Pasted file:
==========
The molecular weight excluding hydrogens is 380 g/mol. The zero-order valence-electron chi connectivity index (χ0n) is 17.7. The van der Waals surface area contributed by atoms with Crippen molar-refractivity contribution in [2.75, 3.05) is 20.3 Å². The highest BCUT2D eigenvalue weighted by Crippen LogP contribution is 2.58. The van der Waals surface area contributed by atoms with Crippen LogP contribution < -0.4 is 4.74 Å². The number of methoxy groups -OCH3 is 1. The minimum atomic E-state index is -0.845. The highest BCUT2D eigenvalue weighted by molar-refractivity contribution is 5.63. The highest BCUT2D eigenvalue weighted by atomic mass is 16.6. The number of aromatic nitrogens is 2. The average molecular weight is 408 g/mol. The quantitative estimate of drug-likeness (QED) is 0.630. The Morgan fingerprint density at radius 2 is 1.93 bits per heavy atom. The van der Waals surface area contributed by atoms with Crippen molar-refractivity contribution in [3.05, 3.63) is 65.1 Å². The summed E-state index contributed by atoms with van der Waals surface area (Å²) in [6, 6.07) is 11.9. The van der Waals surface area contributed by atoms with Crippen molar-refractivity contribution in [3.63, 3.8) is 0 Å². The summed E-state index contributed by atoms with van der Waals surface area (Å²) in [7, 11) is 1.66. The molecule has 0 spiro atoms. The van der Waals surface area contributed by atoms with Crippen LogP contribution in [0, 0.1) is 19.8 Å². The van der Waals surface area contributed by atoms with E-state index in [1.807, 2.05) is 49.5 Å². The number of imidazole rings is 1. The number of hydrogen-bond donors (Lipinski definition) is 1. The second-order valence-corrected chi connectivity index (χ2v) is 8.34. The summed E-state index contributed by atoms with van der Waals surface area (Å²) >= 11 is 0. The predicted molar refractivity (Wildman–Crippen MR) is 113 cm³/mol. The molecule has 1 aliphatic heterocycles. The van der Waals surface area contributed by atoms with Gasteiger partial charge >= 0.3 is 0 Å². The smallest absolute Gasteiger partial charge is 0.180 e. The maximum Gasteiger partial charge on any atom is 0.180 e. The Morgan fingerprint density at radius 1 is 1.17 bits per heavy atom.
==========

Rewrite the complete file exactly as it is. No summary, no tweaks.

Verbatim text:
The molecular weight excluding hydrogens is 380 g/mol. The zero-order valence-electron chi connectivity index (χ0n) is 17.7. The van der Waals surface area contributed by atoms with Crippen molar-refractivity contribution in [2.75, 3.05) is 20.3 Å². The highest BCUT2D eigenvalue weighted by Crippen LogP contribution is 2.58. The van der Waals surface area contributed by atoms with Crippen LogP contribution < -0.4 is 4.74 Å². The number of methoxy groups -OCH3 is 1. The minimum atomic E-state index is -0.845. The highest BCUT2D eigenvalue weighted by molar-refractivity contribution is 5.63. The highest BCUT2D eigenvalue weighted by atomic mass is 16.6. The number of aromatic nitrogens is 2. The average molecular weight is 408 g/mol. The quantitative estimate of drug-likeness (QED) is 0.630. The Morgan fingerprint density at radius 2 is 1.93 bits per heavy atom. The van der Waals surface area contributed by atoms with Crippen molar-refractivity contribution in [3.05, 3.63) is 65.1 Å². The summed E-state index contributed by atoms with van der Waals surface area (Å²) in [6, 6.07) is 11.9. The van der Waals surface area contributed by atoms with Crippen molar-refractivity contribution in [3.63, 3.8) is 0 Å². The summed E-state index contributed by atoms with van der Waals surface area (Å²) in [7, 11) is 1.66. The molecule has 0 spiro atoms. The van der Waals surface area contributed by atoms with Crippen LogP contribution in [0, 0.1) is 19.8 Å². The van der Waals surface area contributed by atoms with E-state index in [1.807, 2.05) is 49.5 Å². The number of imidazole rings is 1. The number of hydrogen-bond donors (Lipinski definition) is 1. The second-order valence-corrected chi connectivity index (χ2v) is 8.34. The summed E-state index contributed by atoms with van der Waals surface area (Å²) >= 11 is 0. The predicted molar refractivity (Wildman–Crippen MR) is 113 cm³/mol. The molecule has 1 aliphatic heterocycles. The van der Waals surface area contributed by atoms with Gasteiger partial charge >= 0.3 is 0 Å². The smallest absolute Gasteiger partial charge is 0.180 e. The maximum Gasteiger partial charge on any atom is 0.180 e. The Morgan fingerprint density at radius 1 is 1.17 bits per heavy atom.